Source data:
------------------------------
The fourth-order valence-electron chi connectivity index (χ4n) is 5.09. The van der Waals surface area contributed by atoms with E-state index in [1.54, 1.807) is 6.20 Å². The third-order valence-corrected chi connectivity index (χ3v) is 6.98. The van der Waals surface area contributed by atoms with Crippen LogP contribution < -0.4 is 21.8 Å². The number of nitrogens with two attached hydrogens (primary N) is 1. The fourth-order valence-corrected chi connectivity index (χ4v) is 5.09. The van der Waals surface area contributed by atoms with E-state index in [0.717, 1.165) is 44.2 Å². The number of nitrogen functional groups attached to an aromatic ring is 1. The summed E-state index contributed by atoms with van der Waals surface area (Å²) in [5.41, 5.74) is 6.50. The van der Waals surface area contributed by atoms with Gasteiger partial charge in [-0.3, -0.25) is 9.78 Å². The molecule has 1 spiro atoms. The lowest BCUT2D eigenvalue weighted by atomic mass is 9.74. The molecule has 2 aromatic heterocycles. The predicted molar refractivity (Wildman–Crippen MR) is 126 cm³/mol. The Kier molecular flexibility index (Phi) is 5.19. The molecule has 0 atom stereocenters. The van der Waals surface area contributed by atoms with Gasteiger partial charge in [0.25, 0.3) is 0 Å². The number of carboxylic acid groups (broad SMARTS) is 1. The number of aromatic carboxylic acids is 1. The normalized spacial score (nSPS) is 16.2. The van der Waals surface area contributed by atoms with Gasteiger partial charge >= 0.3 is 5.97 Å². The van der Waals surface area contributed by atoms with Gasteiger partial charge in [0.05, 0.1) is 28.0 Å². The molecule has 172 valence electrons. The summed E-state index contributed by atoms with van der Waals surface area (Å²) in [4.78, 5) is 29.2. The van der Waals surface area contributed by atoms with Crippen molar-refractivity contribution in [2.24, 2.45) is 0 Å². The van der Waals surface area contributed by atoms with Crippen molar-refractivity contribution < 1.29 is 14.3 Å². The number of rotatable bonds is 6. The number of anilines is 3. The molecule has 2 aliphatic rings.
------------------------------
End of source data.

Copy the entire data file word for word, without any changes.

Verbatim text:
The fourth-order valence-electron chi connectivity index (χ4n) is 5.09. The van der Waals surface area contributed by atoms with E-state index in [1.54, 1.807) is 6.20 Å². The third-order valence-corrected chi connectivity index (χ3v) is 6.98. The van der Waals surface area contributed by atoms with Crippen LogP contribution < -0.4 is 21.8 Å². The number of nitrogens with two attached hydrogens (primary N) is 1. The fourth-order valence-corrected chi connectivity index (χ4v) is 5.09. The van der Waals surface area contributed by atoms with E-state index in [0.717, 1.165) is 44.2 Å². The number of nitrogen functional groups attached to an aromatic ring is 1. The summed E-state index contributed by atoms with van der Waals surface area (Å²) in [5.41, 5.74) is 6.50. The van der Waals surface area contributed by atoms with Gasteiger partial charge in [-0.3, -0.25) is 9.78 Å². The molecule has 1 spiro atoms. The lowest BCUT2D eigenvalue weighted by atomic mass is 9.74. The molecule has 2 aromatic heterocycles. The predicted molar refractivity (Wildman–Crippen MR) is 126 cm³/mol. The Kier molecular flexibility index (Phi) is 5.19. The molecule has 0 atom stereocenters. The van der Waals surface area contributed by atoms with Gasteiger partial charge in [0.25, 0.3) is 0 Å². The number of carboxylic acid groups (broad SMARTS) is 1. The number of aromatic carboxylic acids is 1. The normalized spacial score (nSPS) is 16.2. The van der Waals surface area contributed by atoms with Gasteiger partial charge >= 0.3 is 5.97 Å². The van der Waals surface area contributed by atoms with Gasteiger partial charge in [0.05, 0.1) is 28.0 Å². The molecule has 172 valence electrons. The summed E-state index contributed by atoms with van der Waals surface area (Å²) in [4.78, 5) is 29.2. The van der Waals surface area contributed by atoms with Crippen molar-refractivity contribution in [2.24, 2.45) is 0 Å². The van der Waals surface area contributed by atoms with Crippen molar-refractivity contribution < 1.29 is 14.3 Å². The number of rotatable bonds is 6. The number of anilines is 3. The molecule has 2 aliphatic rings.